April 28, 2009

Data warehouse storage options — cheap, expensive, or solid-state disk drives

This is a long post, so I’m going to recap the highlights up front. In the opinion of somebody I have high regard for, namely Carson Schmidt of Teradata:

In other news, Carson likes 10 Gigabit Ethernet, dislikes Infiniband, and is “ecstatic” about Intel’s Nehalem, which will be the basis for Teradata’s next generation of servers.

Here’s the longer version.

Oliver Ratzesberger of eBay made the interesting comment to me that 15K RPM disk drives could have 10X or more the performance of 7200 RPM ones, a difference that clearly is not explained just by rotational speed. He said this was due to the large number of retries required by the cheaper drives, which eBay had tested as being in the 5-8X range on its particular equipment, for an overall 10X+ difference in effective scan rates. When I continued to probe, Oliver suggested that the guy I really should talk with is Carson Schmidt of Teradata, advice I took eagerly based on past experience.

Yesterday, Carson — who was unsurprised at Oliver’s figures* — patiently explained to me his views of the current differences between cheap and expensive disk drives. (Carson uses the terms “near-line” and “enterprise-class”.) Besides price, cheap drives optimize for power consumption, while expensive drives optimize for performance and reliability. Currently, for Teradata, “cheap” equates to SATA, “expensive” equates to Fibre Channel, and SAS 1.0 isn’t used. But SAS 2.0, coming soon, will supersede both of those interfaces, as discussed below.

*Carson did note that the performance differential varied significantly by the kind of workload. The more mixed and oriented to random reads the workload is, the bigger the difference. If you’re just doing sequential scans, it’s smaller. Oliver’s order-of-magnitude figure seemed to be based on scan-heavy tasks.

As I understand Carson’s view, mechanical features sported only by expensive drives include:

Electronic features of expensive storage includes:

Finally, there is firmware, in which expensive disk drives seem to have two major kinds of advantages:

Apparently, this isn’t even possible for SATA and SAS 1.0 disk drives, but is common for drives that use the Fibre Channel interface, and will also be possible in the forthcoming SAS 2.0 standard. (As you may have guessed, I’m a little fuzzy on the details of this firmware stuff.)

In Carson’s view, the disk drive industry has consolidated to the point that there are two credible vendors of expensive/enterprise-class disk drives: Seagate and Hitachi. What Teradata actually uses in its own systems right now is:

All this is of course subject to change. In the short term that mainly means the possible use of alternate suppliers. As the Teradata product line is repeatedly refreshed, however, greater changes will occur. Some of the biggest are:

I got the impression that at least the first three of these developments are expected soon, perhaps within a year.

And in a few years all of this will be pretty moot, because solid-state drives (SSDs) will be taking over. Carson thinks SSDs will have a 100X performance benefit versus disk drives, a figure that took me aback. However, he’s not yet sure about how fast SSDs will mature. Also complicating things is a possible transition some years down the road from SLC (Single-Level Cell) to MLC (Multi-Level Cell) SSDs. MLC SSDs which store multiple bits of information at once, are surely denser than SLC SSDs. I don’t know whether they’re more power efficient as well.

The main weirdnesses Carson sees in SSDs are those I’ve highlighted in the following quote from Wikipedia:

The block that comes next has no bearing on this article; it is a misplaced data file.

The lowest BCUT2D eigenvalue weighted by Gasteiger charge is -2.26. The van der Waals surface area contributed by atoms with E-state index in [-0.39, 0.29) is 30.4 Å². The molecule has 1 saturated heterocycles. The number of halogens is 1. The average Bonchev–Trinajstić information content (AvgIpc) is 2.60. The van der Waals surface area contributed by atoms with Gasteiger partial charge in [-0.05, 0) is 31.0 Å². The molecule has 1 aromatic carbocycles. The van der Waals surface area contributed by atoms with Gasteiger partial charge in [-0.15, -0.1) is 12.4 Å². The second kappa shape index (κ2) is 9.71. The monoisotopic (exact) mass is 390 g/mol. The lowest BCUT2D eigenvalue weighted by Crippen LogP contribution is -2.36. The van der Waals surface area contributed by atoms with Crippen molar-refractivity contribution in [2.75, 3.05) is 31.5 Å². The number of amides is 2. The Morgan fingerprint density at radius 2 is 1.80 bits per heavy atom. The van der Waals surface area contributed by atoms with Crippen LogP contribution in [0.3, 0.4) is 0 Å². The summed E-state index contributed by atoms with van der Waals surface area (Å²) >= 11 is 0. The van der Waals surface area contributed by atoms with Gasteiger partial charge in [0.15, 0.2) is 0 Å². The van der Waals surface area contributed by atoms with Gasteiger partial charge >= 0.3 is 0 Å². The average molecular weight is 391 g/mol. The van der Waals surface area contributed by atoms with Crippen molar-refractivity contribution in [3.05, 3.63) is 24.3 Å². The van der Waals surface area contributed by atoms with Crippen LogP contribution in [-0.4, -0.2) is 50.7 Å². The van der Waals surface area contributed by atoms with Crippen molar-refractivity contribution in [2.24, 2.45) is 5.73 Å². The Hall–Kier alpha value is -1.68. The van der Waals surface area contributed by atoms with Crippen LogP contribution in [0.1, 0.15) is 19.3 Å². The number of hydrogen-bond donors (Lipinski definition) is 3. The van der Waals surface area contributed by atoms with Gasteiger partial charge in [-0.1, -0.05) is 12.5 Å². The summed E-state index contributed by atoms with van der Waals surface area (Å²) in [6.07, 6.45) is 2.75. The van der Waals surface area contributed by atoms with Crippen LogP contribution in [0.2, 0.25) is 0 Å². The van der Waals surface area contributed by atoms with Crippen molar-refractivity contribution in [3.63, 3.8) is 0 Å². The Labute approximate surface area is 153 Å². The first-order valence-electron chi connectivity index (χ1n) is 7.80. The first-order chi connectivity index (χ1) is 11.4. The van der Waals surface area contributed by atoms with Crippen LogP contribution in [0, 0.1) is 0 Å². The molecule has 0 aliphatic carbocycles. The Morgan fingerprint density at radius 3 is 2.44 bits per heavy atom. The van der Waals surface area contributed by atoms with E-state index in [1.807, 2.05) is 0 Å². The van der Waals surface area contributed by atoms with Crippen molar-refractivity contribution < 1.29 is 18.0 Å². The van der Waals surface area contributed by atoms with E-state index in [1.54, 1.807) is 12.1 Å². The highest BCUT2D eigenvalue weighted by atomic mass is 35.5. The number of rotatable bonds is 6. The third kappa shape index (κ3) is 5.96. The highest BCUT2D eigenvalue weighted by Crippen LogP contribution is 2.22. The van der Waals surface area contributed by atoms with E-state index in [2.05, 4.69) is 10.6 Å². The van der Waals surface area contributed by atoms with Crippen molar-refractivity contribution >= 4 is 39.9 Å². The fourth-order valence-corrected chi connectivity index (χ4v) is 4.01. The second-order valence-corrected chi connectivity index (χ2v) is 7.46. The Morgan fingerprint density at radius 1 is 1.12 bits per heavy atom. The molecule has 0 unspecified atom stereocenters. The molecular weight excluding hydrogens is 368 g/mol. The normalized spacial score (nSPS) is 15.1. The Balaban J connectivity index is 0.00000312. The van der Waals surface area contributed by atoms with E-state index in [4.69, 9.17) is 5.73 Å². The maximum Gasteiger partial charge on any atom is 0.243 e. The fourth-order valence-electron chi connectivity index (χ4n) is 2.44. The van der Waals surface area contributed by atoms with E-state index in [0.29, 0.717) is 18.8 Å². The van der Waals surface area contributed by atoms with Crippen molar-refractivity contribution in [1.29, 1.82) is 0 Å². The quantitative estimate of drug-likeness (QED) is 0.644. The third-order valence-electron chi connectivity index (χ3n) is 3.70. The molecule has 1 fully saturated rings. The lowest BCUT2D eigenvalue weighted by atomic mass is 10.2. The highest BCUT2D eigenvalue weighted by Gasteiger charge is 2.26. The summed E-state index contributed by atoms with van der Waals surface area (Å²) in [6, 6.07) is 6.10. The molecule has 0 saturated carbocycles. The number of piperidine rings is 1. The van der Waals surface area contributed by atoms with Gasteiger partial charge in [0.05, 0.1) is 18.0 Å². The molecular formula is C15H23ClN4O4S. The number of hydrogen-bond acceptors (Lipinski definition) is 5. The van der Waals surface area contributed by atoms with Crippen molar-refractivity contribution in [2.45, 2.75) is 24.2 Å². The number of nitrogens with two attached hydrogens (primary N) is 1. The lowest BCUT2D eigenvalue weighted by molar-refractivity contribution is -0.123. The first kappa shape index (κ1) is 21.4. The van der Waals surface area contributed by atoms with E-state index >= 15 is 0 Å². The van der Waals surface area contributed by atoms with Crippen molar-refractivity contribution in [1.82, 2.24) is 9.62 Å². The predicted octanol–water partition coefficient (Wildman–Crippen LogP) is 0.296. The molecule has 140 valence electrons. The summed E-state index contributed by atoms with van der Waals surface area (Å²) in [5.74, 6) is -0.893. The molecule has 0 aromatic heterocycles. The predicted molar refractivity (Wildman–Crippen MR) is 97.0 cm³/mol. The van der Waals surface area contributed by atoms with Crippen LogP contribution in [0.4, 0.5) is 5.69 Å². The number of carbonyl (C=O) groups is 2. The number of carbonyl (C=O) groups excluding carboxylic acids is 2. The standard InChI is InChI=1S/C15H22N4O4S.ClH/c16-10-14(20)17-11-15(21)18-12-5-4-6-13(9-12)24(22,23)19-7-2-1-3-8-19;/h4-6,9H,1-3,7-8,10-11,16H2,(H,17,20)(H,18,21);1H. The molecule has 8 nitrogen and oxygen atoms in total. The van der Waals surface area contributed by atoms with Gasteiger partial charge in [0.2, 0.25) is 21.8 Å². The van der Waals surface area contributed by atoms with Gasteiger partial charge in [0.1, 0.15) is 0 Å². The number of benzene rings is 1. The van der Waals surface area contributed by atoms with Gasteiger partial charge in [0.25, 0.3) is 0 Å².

One limitation of flash memory is that although it can be read or programmed a byte or a word at a time in a random access fashion, it must be erased a “block” at a time. …

Another limitation is that flash memory has a finite number of erase-write cycles. … This effect is partially offset in some chip firmware or file system drivers by counting the writes and dynamically remapping blocks in order to spread write operations between sectors; this technique is called wear leveling. Another approach is to perform write verification and remapping to spare sectors in case of write failure, a technique called bad block management (BBM).

And finally, I unearthed a couple of non-storage tidbits, since I was talking with Carson anyway:


16 Responses to “Data warehouse storage options — cheap, expensive, or solid-state disk drives”

  1. Mark Callaghan on April 28th, 2009 3:18 pm

    Thanks for the details. Have any independent studies been published to validate the claims about possible 10x performance differences?

  2. Curt Monash on April 28th, 2009 3:27 pm


    I don’t have serious data beyond what I posted. I’m hoping other folks with information will jump into the discussion.

  3. Mark Callaghan on April 29th, 2009 9:33 am

    I am sure they are right as long as their claim includes ‘could have’. I get plenty of mail and email telling me I could be a lottery winner.

    I get 100+ IOPs and 50 MB/second from consumer grade 7200 RPM SATA disks at home, so a 15k disk needs to do 1000 IOPs and 500 MB/second to be 10X better or my cheap disk needs to do retries on almost every request. I don’t think that is typical. Maybe they had a bad batch of disks or very old disks.

    There is SMART monitoring on disks that counts retries and other stats and there have been a few large scale studies based on this data. So the data is there, but it isn’t easy to accumulate at a large scale.

    This paper is a good start and has references to other good papers.


  4. cruppstahl’s blog » Why cheap hard disks are slower than expensive disks on April 30th, 2009 9:58 am

    […] This post is about harddisks and why cheap (SATA) harddisks are much slower than expensive ones (Fibre channel/SAS). […]

  5. Curt Monash on April 30th, 2009 10:53 am


    I don’t understand why you’re extrapolating from your home system to eBay’s data warehouse. Are the workloads similar?

    In particular, Oliver tells me the problem usually doesn’t arise when there’s only one query running, especially if the query can be satisfied by quasi-sequential scans. How many simultaneous queries did you run your test with?